RUKLA, Lithuania -- Seven self-propelled amphibious vehicles deliberately maneuvered into Neris River to provide a temporary bridging capability for the Lithuanian Mechanized Infantry Brigade "Iron Wolf" and for Soldiers attached to the Enhanced Forward Presence Battle Groups from Lithuania and Poland during Exercise Iron Wolf 2017.
Exercise Iron Wolf, a component of Saber Strike 17, is one of the largest military exercises scheduled in Lithuania this year. The collective capabilities that were showcased for Lithuanian President Dalia Grybauskaite, NATO Secretary-General Jens Stoltenberg and other distinguished visitors June 20, 2017, also provided the opportunity to assess the combat readiness of the combined land and air forces.
"Today we showed that we're ready to deter and to defend ourselves if needed," said Grybauskaite. "This is a prime example of efficient organizations demonstrating their capabilities in this region. We have 20 Allied nations participating in these deterrence-oriented exercises that also increase the security of our region."
The Iron Wolf portion of Saber Guardian 17 utilized the battle group located in Poland to demonstrate the alliance's ability to keep critical lines of communication open between the Baltics and Poland open while moving key assets across boarders.
"What we've seen today is a tremendous display of tactical skills, NATO resolve and how different NATO Allies can work together as one," said Stoltenberg. "By having four Battle Groups deployed in the three Baltic countries and in Poland, we're also improving our situational awareness, which enhances the way we can assess, understand and also deter."
One of the key objectives for Saber Strike 17 was to stress capabilities of the multinational battle groups and demonstrate their ability to work together in various ways.
Each battle group is uniquely comprised of multiple Allied nations bringing an array of assets to create a capable force with the ability to provide strength and deterrence to the region.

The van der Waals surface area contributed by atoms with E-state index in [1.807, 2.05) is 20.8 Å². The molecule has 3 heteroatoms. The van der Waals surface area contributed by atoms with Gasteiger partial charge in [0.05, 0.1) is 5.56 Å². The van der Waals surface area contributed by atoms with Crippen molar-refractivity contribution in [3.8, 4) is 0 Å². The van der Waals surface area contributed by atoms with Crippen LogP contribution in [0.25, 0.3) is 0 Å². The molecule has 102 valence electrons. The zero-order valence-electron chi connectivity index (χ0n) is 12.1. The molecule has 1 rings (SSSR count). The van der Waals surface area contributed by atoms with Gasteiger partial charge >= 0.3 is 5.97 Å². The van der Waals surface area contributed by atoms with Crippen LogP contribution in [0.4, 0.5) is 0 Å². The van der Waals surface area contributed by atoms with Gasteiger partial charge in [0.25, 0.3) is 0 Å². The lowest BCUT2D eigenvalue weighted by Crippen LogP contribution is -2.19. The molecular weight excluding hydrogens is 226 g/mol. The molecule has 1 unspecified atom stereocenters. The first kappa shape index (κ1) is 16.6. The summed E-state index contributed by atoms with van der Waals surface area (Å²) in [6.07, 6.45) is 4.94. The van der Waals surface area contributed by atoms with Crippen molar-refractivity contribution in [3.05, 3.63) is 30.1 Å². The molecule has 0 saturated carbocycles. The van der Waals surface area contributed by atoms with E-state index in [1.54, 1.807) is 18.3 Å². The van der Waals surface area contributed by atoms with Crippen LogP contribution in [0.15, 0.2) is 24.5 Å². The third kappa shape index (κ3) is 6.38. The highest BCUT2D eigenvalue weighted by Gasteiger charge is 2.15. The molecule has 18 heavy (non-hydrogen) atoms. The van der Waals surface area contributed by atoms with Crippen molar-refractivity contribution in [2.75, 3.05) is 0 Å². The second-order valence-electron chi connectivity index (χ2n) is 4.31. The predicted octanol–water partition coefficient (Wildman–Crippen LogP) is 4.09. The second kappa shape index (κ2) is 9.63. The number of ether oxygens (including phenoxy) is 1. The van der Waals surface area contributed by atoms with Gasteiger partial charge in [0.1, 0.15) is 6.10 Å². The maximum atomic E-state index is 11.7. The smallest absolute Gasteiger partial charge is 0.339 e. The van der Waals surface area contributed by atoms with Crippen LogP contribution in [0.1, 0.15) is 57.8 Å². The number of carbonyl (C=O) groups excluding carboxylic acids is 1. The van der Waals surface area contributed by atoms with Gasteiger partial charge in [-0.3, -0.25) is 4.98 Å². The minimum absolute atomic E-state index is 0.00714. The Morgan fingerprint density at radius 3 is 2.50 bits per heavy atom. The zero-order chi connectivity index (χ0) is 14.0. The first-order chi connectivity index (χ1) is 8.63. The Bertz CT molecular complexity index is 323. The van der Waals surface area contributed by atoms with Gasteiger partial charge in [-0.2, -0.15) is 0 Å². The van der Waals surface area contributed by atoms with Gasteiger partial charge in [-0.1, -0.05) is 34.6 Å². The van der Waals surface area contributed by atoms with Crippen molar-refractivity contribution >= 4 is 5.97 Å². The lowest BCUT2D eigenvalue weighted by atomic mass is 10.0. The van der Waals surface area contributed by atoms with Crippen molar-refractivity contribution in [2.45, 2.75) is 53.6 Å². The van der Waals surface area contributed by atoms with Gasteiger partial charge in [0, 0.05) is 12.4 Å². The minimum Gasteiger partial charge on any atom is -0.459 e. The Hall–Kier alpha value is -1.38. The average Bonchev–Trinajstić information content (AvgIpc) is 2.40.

"The eFP Battle Groups are a very strong symbol of NATO solidarity," said German Lt. Col. Christoph Huber commander of eFP Battle Group Lithuania. "We have now put forces on the ground to work together and we will defend Lithuania and NATO territory against any possible aggression."
The battle groups are a manifestation of the decisions made at the NATO Summit last year to develop a tailored forward presence in the Black Sea region.
Lt. Col. Steven Gventer, commander of eFP Battle Group Poland, emphasized the importance of crossing the Suwalki Gap to integrate Soldiers from Battle Group Poland into the German-led portion of Saber Strike in the Baltic region.
"This is the first time that a battle group has been able to cross borders into strategic areas," said Gventer. "By moving (as quickly) as possible we were able to keep that line of communication open between Allies. It takes interoperability, it takes a common operating picture and understanding the concept that each nation has a collective deterrence mindset."
"What we're doing is purely defensive, it's simply demonstrating our capabilities that we have an understanding of the strategic environment, we understand the operating environment here on the ground and that understanding means that we need to be able to show deterrence and if needed we can defend," he added.
There is no substitute for the eFP forward Battle Groups in Europe. It is the bedrock of the ability to assure NATO Allies, respond to threats as necessary, ensure support to global operations, and deter potential adversaries.
"These Battle Groups are sending a clear message, an attack on one Ally is an attack on all," Stoltenberg said.
eFP Lithuania and eFP Poland Cross the Suwalki Gap Rukla, Lithuania